in this book; yet thirty-two species have been found in America and one hundred and ninety in Europe. Of these European spiders one hundred and sixty-eight were preserved in amber. In the course of this volume the author has been brought in contact with many of the modern problems of biology, lie has not taken sides in any controversies, but the facts that he has recorded concerning the araneads can not fail to throw light on some of the matters in dispute. His contributions to science, already notable, are made much more so by this splendid work; and when it is remembered that his observations have been made in the moments that could be spared from a busy professional life, his achievements excite wonder as well as admiration.
School Supervision. By T. L. Pickard, LL. D. New York: D. Appleton & Co. Pp. 175. Price, $1.
Not only superintendents and teachers, but all those concerned in the management of children, will find helpful hints in this volume. It is the outcome of twenty years of keen observation in the superintendency of schools, such excellent oversight that Dr. Harris writes of it, that "In the visits of inspection made to the principal cities of the country in the decade 1867 to 1876... he found no system to compare with that of Chicago while under the supervision of Mr. Pickard." The first subjects treated are the qualifications and duties of the superintendent in the State, the county, and the city. The work of the State Superintendent is largely advisory; he needs to be upright, broadminded, forcible, and judicial. The county superintendent comes closer to the schoolroom, while the city superintendent finds his chief duty supervision of instruction. The relation of the superintendent to pupil, teacher, parent, and Board of Education is considered in special chapters. In discussing courses of study, a vigorous argument for the high school is given. The author points out in the preface that his views of promotions and examinations have changed materially in later years. "Examinations appear too frequently as the end of schoolwork rather than as a means to an end. So prominent has been the error, and so ruinous its acceptance, that wise men are tending to an opposite extreme." Other important topics which receive attention are physical training, moral training, and government of pupils.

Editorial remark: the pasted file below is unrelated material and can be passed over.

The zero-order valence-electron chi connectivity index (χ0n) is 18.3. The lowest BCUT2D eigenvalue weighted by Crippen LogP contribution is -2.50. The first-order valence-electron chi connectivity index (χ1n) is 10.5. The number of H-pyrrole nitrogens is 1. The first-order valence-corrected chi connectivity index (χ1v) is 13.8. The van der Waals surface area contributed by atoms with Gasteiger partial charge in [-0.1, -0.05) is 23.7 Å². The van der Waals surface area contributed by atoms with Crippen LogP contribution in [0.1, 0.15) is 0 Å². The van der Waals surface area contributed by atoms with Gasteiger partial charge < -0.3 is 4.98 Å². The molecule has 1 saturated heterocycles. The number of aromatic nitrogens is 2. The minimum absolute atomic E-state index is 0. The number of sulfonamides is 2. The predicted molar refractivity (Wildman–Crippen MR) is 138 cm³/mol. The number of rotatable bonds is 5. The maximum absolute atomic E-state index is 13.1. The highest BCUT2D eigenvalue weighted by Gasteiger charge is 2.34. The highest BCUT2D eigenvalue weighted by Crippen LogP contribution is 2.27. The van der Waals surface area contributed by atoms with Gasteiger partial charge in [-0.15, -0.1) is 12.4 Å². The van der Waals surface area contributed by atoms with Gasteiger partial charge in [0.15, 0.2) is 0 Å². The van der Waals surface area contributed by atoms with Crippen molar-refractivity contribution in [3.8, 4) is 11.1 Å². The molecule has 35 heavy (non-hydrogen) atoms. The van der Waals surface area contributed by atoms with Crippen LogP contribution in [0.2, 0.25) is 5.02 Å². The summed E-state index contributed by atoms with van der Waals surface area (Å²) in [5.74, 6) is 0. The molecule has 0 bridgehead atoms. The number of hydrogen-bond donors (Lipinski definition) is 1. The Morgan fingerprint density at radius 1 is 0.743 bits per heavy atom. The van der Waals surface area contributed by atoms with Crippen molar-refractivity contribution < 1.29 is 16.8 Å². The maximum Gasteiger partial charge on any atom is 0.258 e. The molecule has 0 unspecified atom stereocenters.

Two obstacles to the progress of the public schools are noted: "1. The large proportion of inexperienced teachers employed. 2. The lack of professional spirit." About twenty-two per cent of new teachers are required annually. The majority are women who make teaching a temporary matter rather than a life-work. To effect a change the superintendent must meet the old theory that "'competition determines wages,' with the newer theory that salary is attached to place and not to person, and, where places are vacant, the most competent persons available should be called to fill them without regard to sex." Professional schools are needed as well as advancement in normal schools. Among the means suggested for the improvement of teachers are teachers' meetings, the use of good periodicals, and "lines of study outside of school-work," such as scientific societies and summer schools afford. The book contains besides an index two appendices one in which a strong plea is made for moral influence in the school, and another devoted to a study of boys.
Hypnotism. By Albert Moll. The Contemporary Science Series. New York: Scribner & Welford. Pp. 410. Price, $1.25.
While this subject is doubtless still in its infancy, it has already engaged the efforts of so many and so able investigators, and has aroused such a wide popular interest, that no list of books on the science of the time would be complete without a treatise upon it. Dr. Moll's book is a survey of the whole subject, adapted to the general reader. The author passes over the history of hypnotism very briefly. His method of giving the reader an idea of the phenomena of hypnotism is by relating several experiments, and this leads to a short consideration of the methods of inducing hypnosis, who can be hypnotized, and what distinct stages of hypnosis there are. On this last point Moll accepts provisionally a classification lately published by Max Dessoir, dividing the states into two large groups, which